When your young child is not communicating after about 18 months it can be very frustrating for both you AND your child! Therapy can be a huge help, but as parents you spend the most time with your children so it’s important that you carry over therapy techniques and strategies to encourage language development. The following are my top tips that I give to the parents of new clients:
1. Environmental sabotage: This isn’t as scary as it sounds! This means you structure your environment in such a way that your child doesn’t have immediate access to what they want all the time, thus forcing communication. For example, toys are in clear boxes that the child doesn’t know how to open, DVDs are on a high shelf that can’t be reached but can be seen, food and drinks aren’t left out all day where child has easy access, etc.
2. Give small amounts/bites: When eating or playing only give one piece of something at a time, encouraging your child to ask for “more” before they receive it. For example, only give one blueberry or puzzle piece at a time. Keep the rest where your child can see them but not reach them.
3. Use sign language: It is a myth that teaching sign language to babies/toddlers will prevent them from talking. Research shows it actually ENCOURAGES verbal speech! Start modeling sign language as soon as you can. Common signs are “more, all done, please, thank you, eat, drink”. You tend to get more “bang for your buck” when using verbs as opposed to nouns.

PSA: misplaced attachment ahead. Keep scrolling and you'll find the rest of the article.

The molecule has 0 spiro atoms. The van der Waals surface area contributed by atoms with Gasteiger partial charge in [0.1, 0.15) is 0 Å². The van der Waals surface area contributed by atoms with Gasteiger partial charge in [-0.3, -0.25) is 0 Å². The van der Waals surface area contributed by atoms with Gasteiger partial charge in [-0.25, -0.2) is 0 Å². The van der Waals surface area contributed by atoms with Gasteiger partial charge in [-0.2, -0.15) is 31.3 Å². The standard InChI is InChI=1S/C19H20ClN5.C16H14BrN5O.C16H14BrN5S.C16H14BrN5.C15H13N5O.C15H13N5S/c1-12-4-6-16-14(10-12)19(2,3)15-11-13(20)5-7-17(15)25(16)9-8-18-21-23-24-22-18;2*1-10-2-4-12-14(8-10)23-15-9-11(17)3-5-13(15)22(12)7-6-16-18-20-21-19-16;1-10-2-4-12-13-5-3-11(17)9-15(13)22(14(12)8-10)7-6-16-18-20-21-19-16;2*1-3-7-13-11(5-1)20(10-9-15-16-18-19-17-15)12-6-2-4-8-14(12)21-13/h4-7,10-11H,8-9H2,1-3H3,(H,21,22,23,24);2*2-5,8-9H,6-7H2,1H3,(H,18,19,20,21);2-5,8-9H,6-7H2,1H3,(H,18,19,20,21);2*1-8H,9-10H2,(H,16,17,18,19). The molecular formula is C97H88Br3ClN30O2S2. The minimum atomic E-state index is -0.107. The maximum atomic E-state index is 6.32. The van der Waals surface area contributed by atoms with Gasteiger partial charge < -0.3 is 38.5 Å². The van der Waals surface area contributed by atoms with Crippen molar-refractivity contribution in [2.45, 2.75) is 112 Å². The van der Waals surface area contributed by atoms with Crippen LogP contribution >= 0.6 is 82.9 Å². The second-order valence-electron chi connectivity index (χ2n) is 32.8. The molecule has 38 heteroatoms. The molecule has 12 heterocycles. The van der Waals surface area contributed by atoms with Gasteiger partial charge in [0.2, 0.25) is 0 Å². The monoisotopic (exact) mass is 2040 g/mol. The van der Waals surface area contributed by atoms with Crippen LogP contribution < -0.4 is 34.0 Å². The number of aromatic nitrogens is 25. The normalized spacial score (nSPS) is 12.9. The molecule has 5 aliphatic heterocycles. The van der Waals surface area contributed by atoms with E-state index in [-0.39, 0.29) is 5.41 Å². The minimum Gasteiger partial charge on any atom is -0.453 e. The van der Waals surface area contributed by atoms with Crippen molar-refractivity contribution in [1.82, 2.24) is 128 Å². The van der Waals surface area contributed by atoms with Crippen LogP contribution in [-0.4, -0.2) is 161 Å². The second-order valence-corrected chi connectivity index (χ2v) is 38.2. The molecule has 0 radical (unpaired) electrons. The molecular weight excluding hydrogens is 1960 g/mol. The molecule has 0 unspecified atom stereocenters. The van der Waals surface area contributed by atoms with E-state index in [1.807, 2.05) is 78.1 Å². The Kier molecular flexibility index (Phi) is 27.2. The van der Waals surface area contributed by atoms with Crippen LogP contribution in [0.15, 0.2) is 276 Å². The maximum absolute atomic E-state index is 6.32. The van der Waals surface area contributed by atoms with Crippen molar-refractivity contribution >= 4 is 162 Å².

4. Play turn-taking games: Rolling a ball back and forth, taking turns blowing bubbles, pushing cars, etc. all provide opportunity for your child to ask for his or her turn after the object is given to you.
5. Don’t be afraid of the pause: The pregnant pause paired with an expectant glance can do wonders to encourage communication from your child. Try to avoid completing your child’s phrases or anticipating their needs. Even if you know what they want, make them ask, even if it’s an approximated response at first (like signing, or a /b/ sound for ball).
6. Use toys that are hard for your child to operate: If you use wind up toys or other items that require an adult to use, this presents a lot of opportunities for your child to ask for continuation of the activity.
7. Narrate: It may drive you crazy at first but try and narrate what you’re doing throughout the day. For example, “Mommy is making dinner now! Let’s get the pot. Now it’s time to get the spoon! Stir, stir!”
8. Environmental Noises: Utilize a lot of noises during play such as animal sounds, cars beeping and vrooming, etc. This skill typically develops before verbal speech so it’s a good pre-requisite to practice.
9. Respond and recast: Take what your child says and expand/correct it. For example, (child sees a horse) “ook, mama, cow!”. You can respond with “Wow! You saw a horse!”
10. Keep it positive: Shaming your child for not talking or getting frustrated could hinder their progress. Language development is hard work so a little grace and encouragement goes a long way!
The best things you can do to encourage your late talker are to create communication opportunities by setting up the environment, respond positively to all communicative attempts, and model, model, model!
(*If your child is not talking by 18 months and/or not responding to their name or simple directions, seek an evaluation with a speech-language pathologist!*)